Bill Roper (billroper) wrote,
Bill Roper
billroper

The Steve McMichael Game

The oddest game that I ever saw at Wrigley Field was referenced as the very last entry in this column. But it leaves out a few of the salient details. So return with me to August 7, 2001 as the Cubs played the Colorado Rockies.

The home plate umpire that night was Angel Hernandez, a man not graced by an even temperament. In fact, it's pretty much the opposite. And when he managed to blow a call at the plate, because there was no way he was going to be able to actually see through the catcher to see whether or not the tag was applied, the Wrigley fans were incensed. Well, the fans on the third base side of the field were incensed, because they all had a better view of the play than Hernandez. When the Cubs missed turning off the replay monitors, everyone else in the stadium saw that he'd blown the call too.

Umpires hate it when that happens. Not so much the blowing of the call, I suspect, but the fact that everyone knows they blew it, no matter how much they want to deny it. And had Hernandez been in the proper position to make the call from, I'd cut him some slack. But he's a veteran umpire and should know that catchers aren't actually transparent and that you can't actually see through them to tell whether or not the tag was applied before the runner got to the base.

And then former Chicago Bear Steve McMichael stood up in the broadcast booth to sing "Take Me Out to the Ball Game". The video below is pretty bad, but you'll get the idea.



"Don't worry," said McMichael. "I'll have some speaks with that umpire after the game."

Hernandez had McMichael ejected from the booth -- but not before he sang. Well, he was thumbed out before he sang, but no one took the mic from him before he started. No one had ever seen anything quite like this happen before. Or since, for that matter.

Against all odds, the game went to the bottom of the ninth tied.

I turned to daisy_knotwise and said, "I hope Hernandez doesn't blow another call at the plate, because if he does, these fans are going to stomp this stadium into rubble."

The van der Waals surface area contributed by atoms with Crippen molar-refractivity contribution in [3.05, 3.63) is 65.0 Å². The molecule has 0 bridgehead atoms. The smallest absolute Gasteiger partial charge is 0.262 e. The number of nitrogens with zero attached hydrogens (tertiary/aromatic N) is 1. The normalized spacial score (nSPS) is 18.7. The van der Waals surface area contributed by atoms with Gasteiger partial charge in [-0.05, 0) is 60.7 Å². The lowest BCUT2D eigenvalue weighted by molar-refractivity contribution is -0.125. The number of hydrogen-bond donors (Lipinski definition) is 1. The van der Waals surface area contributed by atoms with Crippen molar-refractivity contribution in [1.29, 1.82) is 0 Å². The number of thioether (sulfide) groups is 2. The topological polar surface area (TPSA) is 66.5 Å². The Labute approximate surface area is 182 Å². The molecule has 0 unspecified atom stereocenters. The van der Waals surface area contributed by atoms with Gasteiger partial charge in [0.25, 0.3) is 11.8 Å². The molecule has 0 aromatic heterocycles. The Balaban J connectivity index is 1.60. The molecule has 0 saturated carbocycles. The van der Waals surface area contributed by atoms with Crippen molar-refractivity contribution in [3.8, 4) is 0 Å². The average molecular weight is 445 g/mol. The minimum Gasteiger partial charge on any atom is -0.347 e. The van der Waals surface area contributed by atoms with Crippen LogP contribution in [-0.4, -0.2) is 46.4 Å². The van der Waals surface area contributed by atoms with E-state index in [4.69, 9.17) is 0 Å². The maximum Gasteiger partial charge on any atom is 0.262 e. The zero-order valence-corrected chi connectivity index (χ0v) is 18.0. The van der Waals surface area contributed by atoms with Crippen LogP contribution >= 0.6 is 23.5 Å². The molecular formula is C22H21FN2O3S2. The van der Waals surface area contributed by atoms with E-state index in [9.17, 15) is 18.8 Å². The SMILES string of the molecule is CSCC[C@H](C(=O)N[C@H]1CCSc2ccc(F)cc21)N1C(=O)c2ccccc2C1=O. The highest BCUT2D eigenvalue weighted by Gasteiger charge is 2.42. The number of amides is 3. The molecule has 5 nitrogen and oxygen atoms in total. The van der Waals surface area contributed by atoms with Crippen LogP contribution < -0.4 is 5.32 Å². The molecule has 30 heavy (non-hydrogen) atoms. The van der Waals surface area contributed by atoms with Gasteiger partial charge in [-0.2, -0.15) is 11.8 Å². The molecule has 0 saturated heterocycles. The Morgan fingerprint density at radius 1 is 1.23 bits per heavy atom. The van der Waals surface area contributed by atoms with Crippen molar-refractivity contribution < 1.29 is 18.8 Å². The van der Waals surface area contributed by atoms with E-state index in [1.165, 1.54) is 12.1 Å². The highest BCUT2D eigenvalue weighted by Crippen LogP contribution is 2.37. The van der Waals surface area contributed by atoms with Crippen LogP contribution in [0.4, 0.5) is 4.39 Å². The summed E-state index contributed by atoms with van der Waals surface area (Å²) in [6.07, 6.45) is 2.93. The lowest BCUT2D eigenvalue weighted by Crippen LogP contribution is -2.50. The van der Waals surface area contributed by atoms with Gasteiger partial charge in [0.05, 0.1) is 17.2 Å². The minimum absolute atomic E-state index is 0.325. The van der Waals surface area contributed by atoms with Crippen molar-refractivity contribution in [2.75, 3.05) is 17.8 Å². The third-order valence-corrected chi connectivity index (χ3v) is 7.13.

And a few minutes later, the Cubs found themselves with Ricky Gutierrez on second, Sammy Sosa on first, and Joe Girardi at the plate with one out. Girardi lined a clean single to left field. There was no doubt that Gutierrez should be able to score on the play.

Until the moment when he slipped on the grass rounding third base and fell down. Ack!

At this point, time seemed to slow down, because it felt like the subsequent action took a minute and a half or so to play out. I watched it later on TV and it actually took about 20 seconds.

Gutierrez scrambled back into third base safely. And I looked up and saw Sammy Sosa between second and third base where he really had no business being, because his run was of importance only if Gutierrez were out. And Sosa dove back into second base just ahead of the throw.

And I looked up. And there was Joe Girardi, the old, slow catcher who was for some completely unknown reason standing halfway between first and second base carrying a run that could not possibly mean anything, because if Gutierrez and Sosa were out on the base paths in front of him, then the inning would be over. Ack! Ack! Ack!

Naturally enough, the Rockies caught Girardi in a rundown. And Girardi was singularly unhelpful. So as the Rockies applied the tag to him, Gutierrez took off for home. And if the second baseman's tag of Girardi became a little bit tangled up in Girardi's arms, well, Girardi was an old, slow, but apparently also a smart catcher.

The Rockies second baseman fired the ball home. The catcher reached down to tag the sliding Gutierrez.

And Angel Hernandez emphatically signaled "Safe!" and ran off the field.

The crowd went wild.

And I turned to Gretchen and said, "You know, I'm not sure he got that call right."

But when I watched it on the replay at home later, it turned out that he had.

I guess he can't miss them all.
Tags: baseball, cubs, humor, musings
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